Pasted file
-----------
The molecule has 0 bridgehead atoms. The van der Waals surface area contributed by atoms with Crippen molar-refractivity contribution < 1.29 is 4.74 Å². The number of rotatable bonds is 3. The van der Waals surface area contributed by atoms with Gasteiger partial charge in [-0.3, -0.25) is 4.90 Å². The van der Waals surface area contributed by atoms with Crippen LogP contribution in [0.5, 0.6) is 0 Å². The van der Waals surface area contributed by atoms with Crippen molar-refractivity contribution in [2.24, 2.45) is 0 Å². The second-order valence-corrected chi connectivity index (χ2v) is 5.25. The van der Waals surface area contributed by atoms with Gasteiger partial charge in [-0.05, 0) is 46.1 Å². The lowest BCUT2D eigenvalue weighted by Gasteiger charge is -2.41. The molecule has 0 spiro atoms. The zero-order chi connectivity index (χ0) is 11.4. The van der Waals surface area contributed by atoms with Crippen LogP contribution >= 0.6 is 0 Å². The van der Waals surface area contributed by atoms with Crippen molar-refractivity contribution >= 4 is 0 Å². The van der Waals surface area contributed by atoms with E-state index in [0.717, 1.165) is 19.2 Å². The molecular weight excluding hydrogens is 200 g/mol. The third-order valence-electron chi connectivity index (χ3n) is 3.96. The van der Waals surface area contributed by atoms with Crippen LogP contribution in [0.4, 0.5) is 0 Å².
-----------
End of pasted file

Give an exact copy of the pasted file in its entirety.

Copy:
The molecule has 0 bridgehead atoms. The van der Waals surface area contributed by atoms with Crippen molar-refractivity contribution < 1.29 is 4.74 Å². The number of rotatable bonds is 3. The van der Waals surface area contributed by atoms with Gasteiger partial charge in [-0.3, -0.25) is 4.90 Å². The van der Waals surface area contributed by atoms with Crippen LogP contribution in [0.5, 0.6) is 0 Å². The van der Waals surface area contributed by atoms with Crippen molar-refractivity contribution in [2.24, 2.45) is 0 Å². The second-order valence-corrected chi connectivity index (χ2v) is 5.25. The van der Waals surface area contributed by atoms with Gasteiger partial charge in [-0.05, 0) is 46.1 Å². The lowest BCUT2D eigenvalue weighted by Gasteiger charge is -2.41. The molecule has 0 spiro atoms. The zero-order chi connectivity index (χ0) is 11.4. The van der Waals surface area contributed by atoms with Crippen LogP contribution >= 0.6 is 0 Å². The van der Waals surface area contributed by atoms with Crippen molar-refractivity contribution >= 4 is 0 Å². The van der Waals surface area contributed by atoms with E-state index in [0.717, 1.165) is 19.2 Å². The molecular weight excluding hydrogens is 200 g/mol. The third-order valence-electron chi connectivity index (χ3n) is 3.96. The van der Waals surface area contributed by atoms with Crippen LogP contribution in [0.4, 0.5) is 0 Å².